The ACNS has also played a significant role in providing education for young neurosurgeons. The Asian Medical Students and Residents Society for Neurosurgery, under the auspices of the ACNS, is dedicated for education of young neurosurgeons and medical students – reaching thousands of members across the globe in its regular interactive webinars [8].

It is commendable that senior neurosurgical consultants have shown keen interest in this mode of teaching. Perhaps over time, online education will be the preferred method of education for neurosurgical programs. Nevertheless, it may not be able to completely replace the hands-on skill that can only be gained through physical practice and consistency. Given that technology is not the same all around the world, we need to bridge the gap by creating an open networking platform to exchange ideas and strategies. Some of the technology and equipment can be provided to training centers in LMICs for subsidized prices or through donation. To improve care worldwide, technology and equipment can be developed into versions with more affordable prices. Examples are cell phones and computers that are widely available now at a fraction of previous prices.

Mentoring is an important element in education and career development for young neurosurgeons. In 2010 the WFNS YNF initiated the Mentoring Without Borders program, which matched young neurosurgeons which seasoned mentors [11]. To standardize mentorship, the mentors were requested to go through a simple module [12]. This had some impact beyond mentoring: it led to a few informal offers of fellowships to the mentors’ centers.

Because of the non-uniformity of training curricula in various parts of the world – in terms of duration, quality and content in each year or level of training – there is a significant disparity in skills among young neurosurgeons worldwide. The Foundation for International Education in Neurological Surgery (FIENS) and other bodies such as the Continental Association of African Neurosurgical Societies (CAANS) are working on harmonization of neurosurgical curricula [13]. Among other benefits, this will help ensure minimum standards of training and will ease trainee exchanges. Starting from the level of medical students, the WFNS YNF has helped develop basic curriculum for neurosurgical electives through collaboration with International Federation for Medical Student’s Collaboration (IFMSA).

Center twinning and adoption programs between HICs and LMICs has helped raise the standards of training and care in those counties. Twinning such as that between Duke University Medical Center and New Mulago Hospital and the CURE Hospital (both in Uganda) are a success story [14]. Instrument brokering, from companies or institutions to young neurosurgeons in LMICs, was also facilitated by the WFNS YNF in the past. Continuity of such initiatives will assist young neurosurgeons tremendously, since a huge challenge still exists.

There is still need for updated knowledge on the current challenges for medical student education worldwide. The WFNS YNF has recently sent out a survey covering many areas related to neurosurgery education. There was an overwhelming interest in the survey with more than 900 people responding worldwide. The response results will be informative and will hopefully provide some direction for neurosurgery education worldwide. The results shall be presented at the WFNS interim meeting in Beijing 2019 – so stay tuned!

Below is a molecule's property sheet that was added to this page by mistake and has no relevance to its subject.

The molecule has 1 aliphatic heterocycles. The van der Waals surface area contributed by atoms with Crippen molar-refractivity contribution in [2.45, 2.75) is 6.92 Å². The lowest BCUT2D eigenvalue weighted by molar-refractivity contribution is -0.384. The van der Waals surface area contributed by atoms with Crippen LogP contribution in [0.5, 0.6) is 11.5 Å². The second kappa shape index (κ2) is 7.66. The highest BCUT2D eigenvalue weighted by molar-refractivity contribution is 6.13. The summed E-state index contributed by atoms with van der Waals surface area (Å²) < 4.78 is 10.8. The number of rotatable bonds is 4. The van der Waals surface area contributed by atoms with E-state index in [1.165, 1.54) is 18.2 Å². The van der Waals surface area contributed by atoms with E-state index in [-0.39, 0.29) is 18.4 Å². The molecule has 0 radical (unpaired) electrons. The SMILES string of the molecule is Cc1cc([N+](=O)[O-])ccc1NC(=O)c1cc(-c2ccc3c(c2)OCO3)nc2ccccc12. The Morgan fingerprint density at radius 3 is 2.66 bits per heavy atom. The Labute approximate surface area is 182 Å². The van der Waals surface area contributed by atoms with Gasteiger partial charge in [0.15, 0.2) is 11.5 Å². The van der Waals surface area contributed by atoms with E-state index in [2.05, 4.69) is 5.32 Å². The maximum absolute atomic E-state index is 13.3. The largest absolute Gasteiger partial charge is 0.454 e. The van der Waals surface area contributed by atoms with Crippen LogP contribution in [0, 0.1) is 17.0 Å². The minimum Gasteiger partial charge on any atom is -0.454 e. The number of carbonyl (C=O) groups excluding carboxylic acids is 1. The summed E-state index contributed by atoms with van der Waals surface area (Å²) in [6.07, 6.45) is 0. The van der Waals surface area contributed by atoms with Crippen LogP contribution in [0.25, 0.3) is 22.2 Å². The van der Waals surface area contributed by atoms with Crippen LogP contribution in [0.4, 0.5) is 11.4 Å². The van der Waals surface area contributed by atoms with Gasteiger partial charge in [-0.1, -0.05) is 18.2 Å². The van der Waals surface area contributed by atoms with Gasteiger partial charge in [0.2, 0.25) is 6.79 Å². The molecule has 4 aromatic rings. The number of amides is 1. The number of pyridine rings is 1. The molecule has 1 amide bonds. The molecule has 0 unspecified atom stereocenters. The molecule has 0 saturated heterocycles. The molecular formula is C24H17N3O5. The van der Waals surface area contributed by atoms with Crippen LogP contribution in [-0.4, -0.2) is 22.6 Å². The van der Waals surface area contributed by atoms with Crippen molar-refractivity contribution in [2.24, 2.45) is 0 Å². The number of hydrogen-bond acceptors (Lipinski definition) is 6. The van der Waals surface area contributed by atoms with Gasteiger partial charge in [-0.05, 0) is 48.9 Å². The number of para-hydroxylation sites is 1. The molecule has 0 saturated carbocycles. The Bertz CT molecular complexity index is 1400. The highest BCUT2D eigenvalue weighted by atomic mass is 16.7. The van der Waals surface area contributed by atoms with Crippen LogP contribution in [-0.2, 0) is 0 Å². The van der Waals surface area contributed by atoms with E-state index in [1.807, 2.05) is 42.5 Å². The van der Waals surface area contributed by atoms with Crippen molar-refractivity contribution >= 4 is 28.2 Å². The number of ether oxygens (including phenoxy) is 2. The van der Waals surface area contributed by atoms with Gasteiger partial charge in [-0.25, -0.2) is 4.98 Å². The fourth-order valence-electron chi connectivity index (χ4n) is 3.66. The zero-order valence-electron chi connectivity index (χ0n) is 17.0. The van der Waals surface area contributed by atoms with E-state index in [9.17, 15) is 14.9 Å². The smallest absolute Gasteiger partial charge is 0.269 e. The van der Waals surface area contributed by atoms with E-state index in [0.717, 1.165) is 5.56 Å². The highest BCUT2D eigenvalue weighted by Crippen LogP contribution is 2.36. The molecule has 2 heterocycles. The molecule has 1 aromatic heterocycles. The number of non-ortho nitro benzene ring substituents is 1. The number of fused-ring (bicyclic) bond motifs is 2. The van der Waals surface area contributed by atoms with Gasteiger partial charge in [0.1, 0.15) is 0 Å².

[1] United Nations Development Programme. Human Development Reports. Accessed Online on January 30, 2019.

[2] Leidinger A, Extremera P, Kim EE, Qureshi MM, Young PH, Piquer J. The challenges and opportunities of global neurosurgery in East Africa: The neurosurgery education and development model. Neurosurg Focus. 2018 Oct;45(4):E8. Doi: 10.3171/2018.7.Focus18287.

[3] Barbosa Pereira JL, Kubben PL, De Albuquerque LA, Batalini F, De Carvalho GT, De Sousa AA. E-Learning for neurosurgeons: getting the most from the new web tools. Asian J Neurosurg. 2015;10(1):48.

[4] Mahmud, MR, First Quarterly WFNS YNF Quarterly Online Symposium by Leonidas Quintana: Neurosurgical Services for Disasters: Telemedicine /Telesurgery and the Mobile Emergency/Neurosurgical Unit, 29th January 2011.

[5] Mahmud, MR, First Quarterly WFNS YNF Quarterly Online Symposium by Russell Andrews: Neurosurgical Services for Disasters: Telemedicine / Telesurgery – Hardware and Logistics. 29th January 2011.

[6] Prasad M, Kumar V. Web resources for neurologists and neurosurgeons. Ann Neurosci. 2013;20(1):18-23.

[7] World Federation of Neurosurgical Societies. Update on the WFNS Young Neurosurgeons Forum | WFNS. Accessed online on January 30, 2019

[8] Asian Medical Students and Residents Society for Neurosurgery. Accessed online on January 30, 2019

[11] WFNS Mentoring Across Borders. Accessed online on February 5, 2019

[12] WFNF Mentoring Across Borders’ Training Module. Accessed online on February 5, 2019

[13] FIENS proposed Neurosurgical Curriculum. Accessed online on February 5, 2019

[14] Haglund MM, Kiryabwire J, Parker S, Zomorodi A, MacLeod D, Schroeder R, Muhumuza M, Merson M. Surgical capacity building in Uganda through twinning, technology, and training camps. World J Surg. 2011 Jun;35(6):1175-82. doi: 10.1007/s00268-011-1080-0